Media questions about the Mohammed appointment were the provocation for Christie’s outburst. “Ignorance is behind the criticism of Sohail Mohammed,” the governor thundered. He complained that disquiet over the appointment owed solely to a toxic combination of irrational bias (because Mohammed is a Muslim) and ignorance (because the fact that a lawyer defended people detained in the 9/11 investigation, as Mohammed did, does not mean the lawyer sympathizes with the terrorists).

As far as they go, both these assertions are true. But, as we’ll see, they don’t come close to telling the whole story. There are Muslims in the United States who despise the West, and there are patriotic American Muslims who embrace the West, some of whom serve honorably in our military, are key assets to our intelligence community, and have enabled us to infiltrate terror networks, thwart plots, and save lives. The question is how to figure out which is which.

Moreover, our Constitution guarantees counsel to people accused of crimes, a guarantee that courts routinely extend to people who are temporarily detained in the civilian justice system even if they are never formally charged, much less convicted. Some of the most patriotic Americans I know are defense lawyers who’ve represented convicted terrorists. These attorneys took on the obligation to defend people who can’t afford counsel, a duty without which our civilian justice system could not function. They dutifully represented indicted terrorists upon request and assignment by the court. By contrast, many of Mohammed’s clients were never charged with participation in the 9/11 plot, although that hardly means they were “wrongly arrested,” as Christie claimed.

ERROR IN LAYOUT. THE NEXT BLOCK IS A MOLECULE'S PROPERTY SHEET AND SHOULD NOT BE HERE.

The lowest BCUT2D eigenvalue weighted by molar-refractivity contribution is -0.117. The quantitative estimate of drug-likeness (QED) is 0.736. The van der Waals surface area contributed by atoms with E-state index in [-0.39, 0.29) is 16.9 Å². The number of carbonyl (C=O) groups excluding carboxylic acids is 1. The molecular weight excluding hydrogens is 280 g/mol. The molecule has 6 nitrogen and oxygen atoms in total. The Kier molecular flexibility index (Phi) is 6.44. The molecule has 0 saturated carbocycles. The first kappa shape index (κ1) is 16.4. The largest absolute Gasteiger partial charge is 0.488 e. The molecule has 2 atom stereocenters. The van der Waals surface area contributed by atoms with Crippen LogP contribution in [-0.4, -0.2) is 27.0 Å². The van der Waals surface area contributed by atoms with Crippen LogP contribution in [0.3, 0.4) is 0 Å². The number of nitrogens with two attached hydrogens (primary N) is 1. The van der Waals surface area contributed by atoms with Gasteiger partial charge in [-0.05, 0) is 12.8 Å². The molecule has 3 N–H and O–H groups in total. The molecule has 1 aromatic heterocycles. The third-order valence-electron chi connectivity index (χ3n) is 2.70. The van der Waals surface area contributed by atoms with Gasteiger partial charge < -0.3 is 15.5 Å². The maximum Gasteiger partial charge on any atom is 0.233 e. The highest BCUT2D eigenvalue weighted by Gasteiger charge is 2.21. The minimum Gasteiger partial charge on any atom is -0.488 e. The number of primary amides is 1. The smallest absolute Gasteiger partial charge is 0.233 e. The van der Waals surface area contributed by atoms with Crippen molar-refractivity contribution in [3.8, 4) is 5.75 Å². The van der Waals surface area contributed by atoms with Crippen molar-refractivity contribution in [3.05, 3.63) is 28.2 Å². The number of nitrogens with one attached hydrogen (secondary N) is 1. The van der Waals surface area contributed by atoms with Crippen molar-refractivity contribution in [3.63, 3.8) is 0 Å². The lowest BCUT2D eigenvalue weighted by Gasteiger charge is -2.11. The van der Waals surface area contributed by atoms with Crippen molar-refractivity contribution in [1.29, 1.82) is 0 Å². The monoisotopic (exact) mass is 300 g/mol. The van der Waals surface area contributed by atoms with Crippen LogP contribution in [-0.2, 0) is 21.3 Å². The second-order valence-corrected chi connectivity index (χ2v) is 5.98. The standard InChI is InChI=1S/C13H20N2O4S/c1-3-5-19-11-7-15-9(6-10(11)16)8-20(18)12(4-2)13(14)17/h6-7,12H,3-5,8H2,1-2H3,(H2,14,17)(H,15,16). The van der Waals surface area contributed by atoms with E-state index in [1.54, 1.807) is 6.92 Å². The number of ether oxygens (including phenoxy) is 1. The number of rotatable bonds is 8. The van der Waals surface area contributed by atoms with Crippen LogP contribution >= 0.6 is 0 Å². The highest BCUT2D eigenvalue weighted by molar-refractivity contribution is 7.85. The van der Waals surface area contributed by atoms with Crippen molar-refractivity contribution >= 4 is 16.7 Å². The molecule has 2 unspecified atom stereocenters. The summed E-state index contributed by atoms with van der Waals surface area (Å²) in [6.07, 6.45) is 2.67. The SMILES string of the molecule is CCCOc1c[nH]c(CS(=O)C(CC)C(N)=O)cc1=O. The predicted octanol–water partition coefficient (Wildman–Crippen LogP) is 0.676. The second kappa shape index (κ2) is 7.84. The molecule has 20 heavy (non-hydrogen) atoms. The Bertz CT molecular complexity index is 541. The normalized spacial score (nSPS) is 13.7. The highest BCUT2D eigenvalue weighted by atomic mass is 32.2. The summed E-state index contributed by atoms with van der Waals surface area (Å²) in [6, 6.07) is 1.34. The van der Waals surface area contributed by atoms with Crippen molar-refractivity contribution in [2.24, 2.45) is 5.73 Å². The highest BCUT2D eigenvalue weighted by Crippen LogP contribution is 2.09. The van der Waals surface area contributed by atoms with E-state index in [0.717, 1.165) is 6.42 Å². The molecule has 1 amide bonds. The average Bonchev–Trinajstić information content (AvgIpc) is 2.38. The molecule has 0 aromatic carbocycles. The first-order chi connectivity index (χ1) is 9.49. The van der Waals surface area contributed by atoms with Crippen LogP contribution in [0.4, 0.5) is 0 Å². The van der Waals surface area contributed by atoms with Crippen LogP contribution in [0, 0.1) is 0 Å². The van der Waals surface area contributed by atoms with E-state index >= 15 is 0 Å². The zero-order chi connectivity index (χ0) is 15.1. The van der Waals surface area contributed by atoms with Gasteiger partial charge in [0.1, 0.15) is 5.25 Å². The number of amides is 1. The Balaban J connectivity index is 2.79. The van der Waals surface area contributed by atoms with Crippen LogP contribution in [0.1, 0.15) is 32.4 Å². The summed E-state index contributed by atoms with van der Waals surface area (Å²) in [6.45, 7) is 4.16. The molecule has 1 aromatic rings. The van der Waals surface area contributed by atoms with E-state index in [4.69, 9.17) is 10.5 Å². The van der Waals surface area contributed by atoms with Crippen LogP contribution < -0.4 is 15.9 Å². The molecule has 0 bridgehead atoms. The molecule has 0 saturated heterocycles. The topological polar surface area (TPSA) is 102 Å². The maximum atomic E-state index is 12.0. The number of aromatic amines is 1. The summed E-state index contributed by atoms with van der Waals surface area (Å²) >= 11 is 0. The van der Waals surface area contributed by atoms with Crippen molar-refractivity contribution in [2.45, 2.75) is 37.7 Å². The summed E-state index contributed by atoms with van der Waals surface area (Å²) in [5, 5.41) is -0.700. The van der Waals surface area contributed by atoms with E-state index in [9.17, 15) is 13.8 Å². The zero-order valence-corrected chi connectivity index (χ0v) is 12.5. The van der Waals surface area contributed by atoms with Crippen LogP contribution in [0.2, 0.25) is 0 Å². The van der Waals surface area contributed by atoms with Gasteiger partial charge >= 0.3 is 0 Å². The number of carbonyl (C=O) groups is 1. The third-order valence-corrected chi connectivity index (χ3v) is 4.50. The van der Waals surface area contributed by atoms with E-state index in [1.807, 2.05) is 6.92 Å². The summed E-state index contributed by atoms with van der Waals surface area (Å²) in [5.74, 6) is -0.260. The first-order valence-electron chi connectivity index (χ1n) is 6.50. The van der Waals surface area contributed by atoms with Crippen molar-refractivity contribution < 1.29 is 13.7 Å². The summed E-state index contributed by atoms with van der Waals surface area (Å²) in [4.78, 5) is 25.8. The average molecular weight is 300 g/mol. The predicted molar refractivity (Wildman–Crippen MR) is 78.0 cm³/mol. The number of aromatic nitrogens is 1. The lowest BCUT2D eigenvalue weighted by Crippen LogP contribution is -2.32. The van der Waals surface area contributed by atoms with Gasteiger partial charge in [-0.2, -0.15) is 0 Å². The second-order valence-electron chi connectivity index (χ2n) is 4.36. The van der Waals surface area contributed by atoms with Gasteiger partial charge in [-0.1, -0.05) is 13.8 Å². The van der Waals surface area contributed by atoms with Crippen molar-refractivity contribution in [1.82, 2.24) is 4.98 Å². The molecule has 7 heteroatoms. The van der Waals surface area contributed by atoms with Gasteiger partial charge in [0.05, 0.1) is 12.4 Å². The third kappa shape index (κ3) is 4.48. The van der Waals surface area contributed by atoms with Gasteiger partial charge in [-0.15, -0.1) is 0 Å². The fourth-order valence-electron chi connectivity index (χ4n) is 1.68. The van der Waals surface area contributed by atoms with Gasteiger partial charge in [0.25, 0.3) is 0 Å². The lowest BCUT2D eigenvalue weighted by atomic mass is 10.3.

Christie was just getting warmed up. He exploded when a reporter followed up with a question about sharia, the law of Islam. “Sharia law has nothing to do with this at all, it’s crazy!” he snapped, adding that this “Sharia-law business is just crap . . . and I’m tried of dealing with the crazies.”

Maybe Governor Christie ought to ask S.D. if sharia law concerns are “just crap.” We know “S.D.” only by her initials to protect her from further indignity. She is a Muslim woman from Morocco who was serially raped and beaten in New Jersey by the Muslim man to whom she was wed as a teenager — one of those arranged marriages common in Islamic cultures. A New Jersey judge declined to give her a protective order, though. Under sharia, a man cannot rape his wife: “A woman cannot carry out the right of her Lord til she carries out the right of her husband,” declares one relevant hadith (Ibn Majah 1854). “If he asks her to surrender herself she should not refuse him even if she is on a camel’s saddle.” Or, as S.D.’s husband translated this sharia tenet as he forced himself on her, “This is according to our religion. You are my wife, I [can] do anything to you. The woman, she should submit and do anything I ask her to do.”

Based on this, the judge (who, thankfully, was later reversed) reasoned that the husband couldn’t be criminally culpable. According to the New Jersey court, “He was operating under his belief that it is, as the husband, his desire to have sex when and whether he wanted to . . . consistent with his practices, and it was something that was not prohibited.”